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Floresta e Ambiente

Print version ISSN 1415-0980On-line version ISSN 2179-8087

Floresta Ambient. vol.26 no.2 Seropédica  2019  Epub May 02, 2019 

Original Article

Conservação da Natureza

Edaphic Filters and Plant Colonization in a Mine Revegetated with Sewage Sludge

Alexander Balduíno1

Rodrigo Corrêa1 

Cássia Beatriz Rodrigues Munhoz1

Roberta Chacon2

José Roberto Rodrigues Pinto1

1Universidade de Brasília – UnB, Brasília/DF, Brasil

2Jardim Botânico de Brasília, Brasília/DF, Brasil


We evaluated the recruitment of plant species and their relation with edaphic attributes in a mine revegetated with sewage sludge in the Brazilian Federal District. Plant species in the revegetated mine and in remaining portions of Cerrado (savanna) within the mined landscape were sampled and identified. Then, samples of revegetated substrate and soils from Cerrado portions were collected, analyzed for chemical attributes and submitted to statistical tests. Results indicated that the remaining portions of Cerrado were colonized by 91 species (22% allochthonous species), and the revegetated substrate housed 62 species (55% allochthonous species). Multivariate tests showed that the edaphic condition built from the incorporation of sewage sludge into the mining substrate acted as filter on the assemblage of plant species. Despite the two study sites shared the same landscape, the Cerrado portions and the revegetated substrate did not share similar plant communities after a decade from mine rehabilitation works.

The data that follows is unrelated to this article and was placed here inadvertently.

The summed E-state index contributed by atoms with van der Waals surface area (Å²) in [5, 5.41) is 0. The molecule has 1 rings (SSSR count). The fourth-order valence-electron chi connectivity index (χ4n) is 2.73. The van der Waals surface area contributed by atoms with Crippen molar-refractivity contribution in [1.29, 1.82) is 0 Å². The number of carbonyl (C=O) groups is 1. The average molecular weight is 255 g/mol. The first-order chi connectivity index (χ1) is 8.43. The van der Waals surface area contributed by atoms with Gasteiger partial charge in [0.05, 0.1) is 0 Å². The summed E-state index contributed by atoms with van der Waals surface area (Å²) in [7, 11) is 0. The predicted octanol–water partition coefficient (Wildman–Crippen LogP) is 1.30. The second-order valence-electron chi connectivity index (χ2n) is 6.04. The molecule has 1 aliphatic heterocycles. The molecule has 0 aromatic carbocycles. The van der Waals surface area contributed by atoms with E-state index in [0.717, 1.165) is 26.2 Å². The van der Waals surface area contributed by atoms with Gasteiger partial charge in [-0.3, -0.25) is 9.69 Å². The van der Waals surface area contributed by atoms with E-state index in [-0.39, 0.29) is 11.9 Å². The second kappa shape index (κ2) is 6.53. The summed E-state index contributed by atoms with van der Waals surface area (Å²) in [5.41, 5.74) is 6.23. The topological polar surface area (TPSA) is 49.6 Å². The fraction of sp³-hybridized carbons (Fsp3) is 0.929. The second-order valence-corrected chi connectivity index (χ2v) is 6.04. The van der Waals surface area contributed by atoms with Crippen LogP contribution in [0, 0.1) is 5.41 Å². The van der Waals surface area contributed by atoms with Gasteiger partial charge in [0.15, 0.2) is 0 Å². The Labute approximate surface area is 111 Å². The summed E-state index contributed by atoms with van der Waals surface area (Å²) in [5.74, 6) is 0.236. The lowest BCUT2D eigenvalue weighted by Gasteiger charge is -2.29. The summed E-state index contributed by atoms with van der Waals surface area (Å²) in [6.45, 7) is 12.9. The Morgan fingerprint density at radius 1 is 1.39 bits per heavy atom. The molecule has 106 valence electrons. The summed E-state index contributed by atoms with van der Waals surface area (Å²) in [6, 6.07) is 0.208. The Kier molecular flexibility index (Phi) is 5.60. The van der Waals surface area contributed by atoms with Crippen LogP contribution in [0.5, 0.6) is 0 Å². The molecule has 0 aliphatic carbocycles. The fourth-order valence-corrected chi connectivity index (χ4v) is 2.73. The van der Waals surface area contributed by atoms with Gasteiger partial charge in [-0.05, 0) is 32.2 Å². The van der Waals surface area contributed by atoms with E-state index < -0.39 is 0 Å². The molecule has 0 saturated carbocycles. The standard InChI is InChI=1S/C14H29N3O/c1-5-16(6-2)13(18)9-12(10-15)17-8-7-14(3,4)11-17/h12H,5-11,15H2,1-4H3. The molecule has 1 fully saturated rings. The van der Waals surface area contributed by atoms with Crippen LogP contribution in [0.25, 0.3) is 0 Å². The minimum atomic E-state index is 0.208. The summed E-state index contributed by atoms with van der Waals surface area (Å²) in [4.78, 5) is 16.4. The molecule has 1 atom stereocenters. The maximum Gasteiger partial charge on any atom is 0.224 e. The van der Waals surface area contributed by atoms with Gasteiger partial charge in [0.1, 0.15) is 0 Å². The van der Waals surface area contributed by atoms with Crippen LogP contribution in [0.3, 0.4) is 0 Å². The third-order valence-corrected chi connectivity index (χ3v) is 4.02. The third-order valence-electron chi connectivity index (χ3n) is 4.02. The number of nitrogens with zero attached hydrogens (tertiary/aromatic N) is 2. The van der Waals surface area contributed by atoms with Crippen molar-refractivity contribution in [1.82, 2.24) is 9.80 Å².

Keywords:  plant recruitment; ecological restoration; biosolids; Cerrado


Surface mining is one of the most severe forms of environmental degradation and anthropogenic alteration of habitats (Wijesekara et al., 2016). Vegetation removal and soil excavation for reaching minerals drastically reduce ecosystem resilience and its functions (Domene et al., 2010; Corrêa et al., 2017). Surface mining in the Brazilian Federal District (BFD) is based on low investments in operations, small mining extensions, and poor control over mineral exploration, impact mitigation, and ecological restoration (Corrêa et al., 2004).

Substrates exposed to the surface by mining present inappropriate conditions for the establishment of plants and other organisms (Goedert & Corrêa, 2004; Corrêa & Bento, 2010), and the incorporation of high rates of organic matter into substrates (> 50 Mg. ha–1 dry basis) has been the solution to build a suitable edaphic environment on mined sites. Thus, the rehabilitation of exploited mines involves physical, chemical, and biological amendments of exposed substrates that along with propagules of regional species should trigger the autogenic succession in the revegetated sites (Corrêa et al., 2007).